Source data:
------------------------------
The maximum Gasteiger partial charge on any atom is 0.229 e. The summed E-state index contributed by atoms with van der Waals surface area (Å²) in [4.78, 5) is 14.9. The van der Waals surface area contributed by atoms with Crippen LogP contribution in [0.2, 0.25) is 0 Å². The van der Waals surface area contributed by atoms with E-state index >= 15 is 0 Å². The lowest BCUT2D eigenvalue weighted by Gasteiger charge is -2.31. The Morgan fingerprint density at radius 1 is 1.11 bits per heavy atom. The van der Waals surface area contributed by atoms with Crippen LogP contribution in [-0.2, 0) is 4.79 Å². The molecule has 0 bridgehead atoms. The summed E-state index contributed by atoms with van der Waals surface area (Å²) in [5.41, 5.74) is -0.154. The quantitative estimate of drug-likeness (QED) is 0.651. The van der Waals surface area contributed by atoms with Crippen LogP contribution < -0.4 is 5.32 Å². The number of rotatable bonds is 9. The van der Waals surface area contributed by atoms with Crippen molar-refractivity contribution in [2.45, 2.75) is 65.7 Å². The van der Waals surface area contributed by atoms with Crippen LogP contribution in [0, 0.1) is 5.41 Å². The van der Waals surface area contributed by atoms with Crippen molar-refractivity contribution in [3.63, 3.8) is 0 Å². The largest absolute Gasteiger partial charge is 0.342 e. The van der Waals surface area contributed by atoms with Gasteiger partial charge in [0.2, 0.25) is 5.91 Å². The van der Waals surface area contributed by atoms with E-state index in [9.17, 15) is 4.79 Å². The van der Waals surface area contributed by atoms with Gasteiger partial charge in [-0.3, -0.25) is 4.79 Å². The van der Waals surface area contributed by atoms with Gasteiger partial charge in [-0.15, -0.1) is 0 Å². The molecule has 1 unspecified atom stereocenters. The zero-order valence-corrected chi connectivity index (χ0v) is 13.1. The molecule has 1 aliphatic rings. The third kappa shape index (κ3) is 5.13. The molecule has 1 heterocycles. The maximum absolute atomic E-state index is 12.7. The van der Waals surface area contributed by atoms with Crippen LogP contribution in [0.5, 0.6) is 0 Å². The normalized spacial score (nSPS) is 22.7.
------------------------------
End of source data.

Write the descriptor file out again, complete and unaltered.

The maximum Gasteiger partial charge on any atom is 0.229 e. The summed E-state index contributed by atoms with van der Waals surface area (Å²) in [4.78, 5) is 14.9. The van der Waals surface area contributed by atoms with Crippen LogP contribution in [0.2, 0.25) is 0 Å². The van der Waals surface area contributed by atoms with E-state index >= 15 is 0 Å². The lowest BCUT2D eigenvalue weighted by Gasteiger charge is -2.31. The Morgan fingerprint density at radius 1 is 1.11 bits per heavy atom. The van der Waals surface area contributed by atoms with Crippen LogP contribution in [-0.2, 0) is 4.79 Å². The molecule has 0 bridgehead atoms. The summed E-state index contributed by atoms with van der Waals surface area (Å²) in [5.41, 5.74) is -0.154. The quantitative estimate of drug-likeness (QED) is 0.651. The van der Waals surface area contributed by atoms with Crippen LogP contribution < -0.4 is 5.32 Å². The number of rotatable bonds is 9. The van der Waals surface area contributed by atoms with Crippen molar-refractivity contribution in [2.45, 2.75) is 65.7 Å². The van der Waals surface area contributed by atoms with Crippen LogP contribution in [0, 0.1) is 5.41 Å². The van der Waals surface area contributed by atoms with Crippen molar-refractivity contribution in [3.63, 3.8) is 0 Å². The largest absolute Gasteiger partial charge is 0.342 e. The van der Waals surface area contributed by atoms with Gasteiger partial charge in [0.2, 0.25) is 5.91 Å². The van der Waals surface area contributed by atoms with E-state index in [9.17, 15) is 4.79 Å². The van der Waals surface area contributed by atoms with Gasteiger partial charge in [-0.3, -0.25) is 4.79 Å². The van der Waals surface area contributed by atoms with Gasteiger partial charge in [-0.15, -0.1) is 0 Å². The molecule has 1 unspecified atom stereocenters. The zero-order valence-corrected chi connectivity index (χ0v) is 13.1. The molecule has 1 aliphatic rings. The third kappa shape index (κ3) is 5.13. The molecule has 1 heterocycles. The maximum absolute atomic E-state index is 12.7. The van der Waals surface area contributed by atoms with Crippen LogP contribution in [0.5, 0.6) is 0 Å². The normalized spacial score (nSPS) is 22.7.